The Devil You Think You Know; Saudi Royals May Have Put a Good Face on the Succession. but Let's Not Delude Ourselves

By Baer, Robert | Newsweek International, August 15, 2005 | Go to article overview

The Devil You Think You Know; Saudi Royals May Have Put a Good Face on the Succession. but Let's Not Delude Ourselves


Baer, Robert, Newsweek International


Byline: Robert Baer (Baer, a former CIA officer, is author of "Sleeping With the Devil.")

Ten days ago, in Damascus, I sat down with a Syrian official I've known for years and asked the question on everyone's mind. What's with the jihadists crossing Syria's border into Iraq? There is no way anyone can control a long border like that, he said, sounding the official line. Then he dropped a bombshell. Of 1,200 suspected suicide bombers arrested by Syrian authorities since the beginning of the war in 2003, 85 percent have been Saudis.

Eighty-five percent? This can't be good. Saudi Arabia sits on 25 percent of the world's proven oil reserves. It is the only producer with enough spare capacity to stabilize oil markets during crises. So what if these jihadists crossing from Syria into Iraq decide, sooner or later, to take their war back home, perhaps by attacking the kingdom's oil infrastructure in the same way the Iraqi resistance is doing in Iraq? That's a scenario that keeps Washington awake at night.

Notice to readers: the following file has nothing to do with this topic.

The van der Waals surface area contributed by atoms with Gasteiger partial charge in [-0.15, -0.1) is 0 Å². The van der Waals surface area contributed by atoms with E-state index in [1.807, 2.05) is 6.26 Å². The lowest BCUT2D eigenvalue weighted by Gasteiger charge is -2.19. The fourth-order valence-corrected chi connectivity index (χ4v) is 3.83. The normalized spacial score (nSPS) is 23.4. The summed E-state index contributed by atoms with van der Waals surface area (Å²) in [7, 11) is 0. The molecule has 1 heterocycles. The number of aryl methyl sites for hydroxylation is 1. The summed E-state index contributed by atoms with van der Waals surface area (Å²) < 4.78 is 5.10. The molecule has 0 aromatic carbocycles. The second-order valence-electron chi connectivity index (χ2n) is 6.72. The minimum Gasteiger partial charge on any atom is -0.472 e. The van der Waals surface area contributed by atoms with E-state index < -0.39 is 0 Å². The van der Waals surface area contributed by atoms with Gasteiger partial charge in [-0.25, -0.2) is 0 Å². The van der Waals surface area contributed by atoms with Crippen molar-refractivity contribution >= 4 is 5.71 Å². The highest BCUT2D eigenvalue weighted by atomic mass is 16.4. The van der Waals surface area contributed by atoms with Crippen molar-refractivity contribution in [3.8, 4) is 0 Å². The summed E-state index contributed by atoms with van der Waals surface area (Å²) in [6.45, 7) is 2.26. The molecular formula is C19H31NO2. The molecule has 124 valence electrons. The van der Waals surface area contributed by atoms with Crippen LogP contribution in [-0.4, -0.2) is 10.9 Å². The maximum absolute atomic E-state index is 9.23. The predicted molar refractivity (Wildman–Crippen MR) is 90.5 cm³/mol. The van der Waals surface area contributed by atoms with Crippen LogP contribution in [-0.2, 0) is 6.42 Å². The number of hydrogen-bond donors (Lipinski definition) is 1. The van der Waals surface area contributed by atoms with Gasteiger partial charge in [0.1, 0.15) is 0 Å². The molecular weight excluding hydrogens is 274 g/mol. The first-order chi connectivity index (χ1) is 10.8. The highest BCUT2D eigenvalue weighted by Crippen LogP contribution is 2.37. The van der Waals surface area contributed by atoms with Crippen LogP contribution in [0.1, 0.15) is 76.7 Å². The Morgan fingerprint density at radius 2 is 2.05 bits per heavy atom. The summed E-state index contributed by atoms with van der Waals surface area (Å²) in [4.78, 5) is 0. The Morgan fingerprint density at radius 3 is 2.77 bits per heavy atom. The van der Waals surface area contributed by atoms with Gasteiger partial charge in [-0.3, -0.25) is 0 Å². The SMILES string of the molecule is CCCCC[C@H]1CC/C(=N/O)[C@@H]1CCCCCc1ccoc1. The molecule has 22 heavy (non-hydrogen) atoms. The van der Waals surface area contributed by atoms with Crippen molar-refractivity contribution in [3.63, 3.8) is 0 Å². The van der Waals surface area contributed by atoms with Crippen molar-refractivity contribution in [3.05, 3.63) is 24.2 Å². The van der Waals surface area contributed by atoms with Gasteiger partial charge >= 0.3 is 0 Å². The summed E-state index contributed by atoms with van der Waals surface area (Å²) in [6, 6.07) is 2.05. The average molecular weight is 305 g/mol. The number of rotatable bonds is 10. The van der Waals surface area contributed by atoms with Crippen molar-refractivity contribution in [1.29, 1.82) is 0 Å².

Fine, last week's royal succession went smoothly. Fahd died, his half brother Abdullah ascended the throne and Sultan, the Defense minister and Fahd's full brother, became crown prince. Saudis all across the kingdom flocked to swear allegiance to their new king. Oil markets barely moved, thanks largely to presumptions about Abdullah's good intentions. He has proved himself a pragmatic reformer over the past decade, managing the kingdom in the incapacitated Fahd's name, moving against royals' corruption and setting up this year's municipal elections--a genuine democratic step. Among commoners at home, he is the most popular prince. Abroad, he's liked because he does not hesitate to goose Saudi production when needed.

But there's a hitch. Like Abdullah himself, at 81, the senior princes are getting old. Who, then, comes next? Abdullah's accession went smoothly partly because he agreed to keep Fahd's full brothers, the so-called Sudeiris, in line to succeed him. Foremost among the contenders is Abd al-Majid, the governor of Mecca and a half brother of Fahd and Abdullah, now in his 50s. Sultan would like to groom his own son Khalid, the assistant minister of Defense and a commander during the first gulf war, for inclusion in the line of succession. But Khalid carries a lot of baggage--among them charges of gross corruption--and is not popular with other senior princes. Saud Al-Faisal, the foreign minister, and his brother Turki Al-Faisal, the former intelligence chief and ambassador designate to Washington, have also been considered as potential compromise candidates. Neither is thought to be acceptable to the family, however, while Prince Bandar bin Sultan, another son of Sultan and until recently the U. …

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